Phil played two seasons in the USHL with the Sioux City Musketeers, where he was the second-leading scorer on the team with the league’s best record in 2016-17. He now plays NCAA Division I hockey at Miami University, something Matthew is set to do in the future as a commit to the University of Minnesota.
For now, Matthew is thriving in his first season in the USHL.
The 6-foot-2, 201-pound, 17-year-old forward has averaged a point per game with 13 goals and 29 assists in 42 games.
Matthew took a break from his first USHL season to play for the U.S. Junior Select Team in the World Junior A Challenge, where he helped the team to a bronze medal.
Along the way, he has continued to receive advice from Phil.
“He has been very helpful,” Matthew said. “He kind of mentored me. Once I knew he had gone through this league, I knew this was where I wanted to be and what I wanted to achieve.”
While putting up good scoring numbers, Matthew has been looking to generate some other positive numbers.
For his first full season — he played two USHL games a year ago — his plus-minus number is currently at minus-1.
Transitioning from being an offensive-minded youth player to becoming a well-rounded player in the top level of U.S. junior hockey has presented its challenges.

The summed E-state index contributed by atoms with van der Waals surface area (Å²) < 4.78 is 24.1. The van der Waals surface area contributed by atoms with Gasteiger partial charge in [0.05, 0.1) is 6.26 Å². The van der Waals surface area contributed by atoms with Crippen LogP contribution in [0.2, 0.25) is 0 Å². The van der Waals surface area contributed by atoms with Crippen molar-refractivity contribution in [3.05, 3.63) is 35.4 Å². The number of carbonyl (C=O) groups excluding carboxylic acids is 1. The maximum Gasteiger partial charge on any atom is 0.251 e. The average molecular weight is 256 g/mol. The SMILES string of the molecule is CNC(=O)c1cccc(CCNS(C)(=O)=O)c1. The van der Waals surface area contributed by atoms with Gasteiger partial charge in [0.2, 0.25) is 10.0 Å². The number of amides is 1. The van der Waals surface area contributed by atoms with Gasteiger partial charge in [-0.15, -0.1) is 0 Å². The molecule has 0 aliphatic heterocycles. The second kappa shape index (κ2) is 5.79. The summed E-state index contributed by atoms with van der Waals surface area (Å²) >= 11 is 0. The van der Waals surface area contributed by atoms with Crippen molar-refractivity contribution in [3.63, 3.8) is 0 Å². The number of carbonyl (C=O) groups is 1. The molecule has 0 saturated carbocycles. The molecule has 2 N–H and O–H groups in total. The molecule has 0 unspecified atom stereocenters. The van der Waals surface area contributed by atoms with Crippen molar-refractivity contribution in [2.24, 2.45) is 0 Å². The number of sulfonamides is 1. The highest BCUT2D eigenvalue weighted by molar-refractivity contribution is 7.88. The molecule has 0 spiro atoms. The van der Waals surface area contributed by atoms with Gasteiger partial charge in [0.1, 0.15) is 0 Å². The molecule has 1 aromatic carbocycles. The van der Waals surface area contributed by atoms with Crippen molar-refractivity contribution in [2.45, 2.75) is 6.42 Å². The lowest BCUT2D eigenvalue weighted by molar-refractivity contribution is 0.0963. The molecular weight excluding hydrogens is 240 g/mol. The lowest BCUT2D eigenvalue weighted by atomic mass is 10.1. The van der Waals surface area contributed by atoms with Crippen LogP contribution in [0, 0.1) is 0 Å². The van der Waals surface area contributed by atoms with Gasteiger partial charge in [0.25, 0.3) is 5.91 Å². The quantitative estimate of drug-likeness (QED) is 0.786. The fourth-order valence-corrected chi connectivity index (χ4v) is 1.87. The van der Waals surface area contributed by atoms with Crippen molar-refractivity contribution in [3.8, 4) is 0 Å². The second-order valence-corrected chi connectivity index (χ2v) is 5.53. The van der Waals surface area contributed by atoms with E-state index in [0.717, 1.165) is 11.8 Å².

“It all has to do with work ethic,” Matthew said. “You can’t really take a day off. It takes a lot to make this league and be successful. For a young player, you have to realize it’s not just a skill game anymore. It’s big boy hockey and you need to transition your game a little bit.
“I had to transition my game a lot coming from U16 to this league.”
Matthew said linemates Colby Ambrosio, the team scoring leader and an experienced USHL player, and Nick Portz, a University of North Dakota commit, have helped ease the process for him.
If he needs additional support, Matthew knows where to turn for assistance.
“I couldn’t ask for a better brother,” Matthew said. “He’s been very supportive along the way, giving me some tips.
“He’s been a big help in my life.”
Story from Red Line Editorial, Inc.
Photo courtesy of Eldon Holmes, Tri-City Storm team photographer.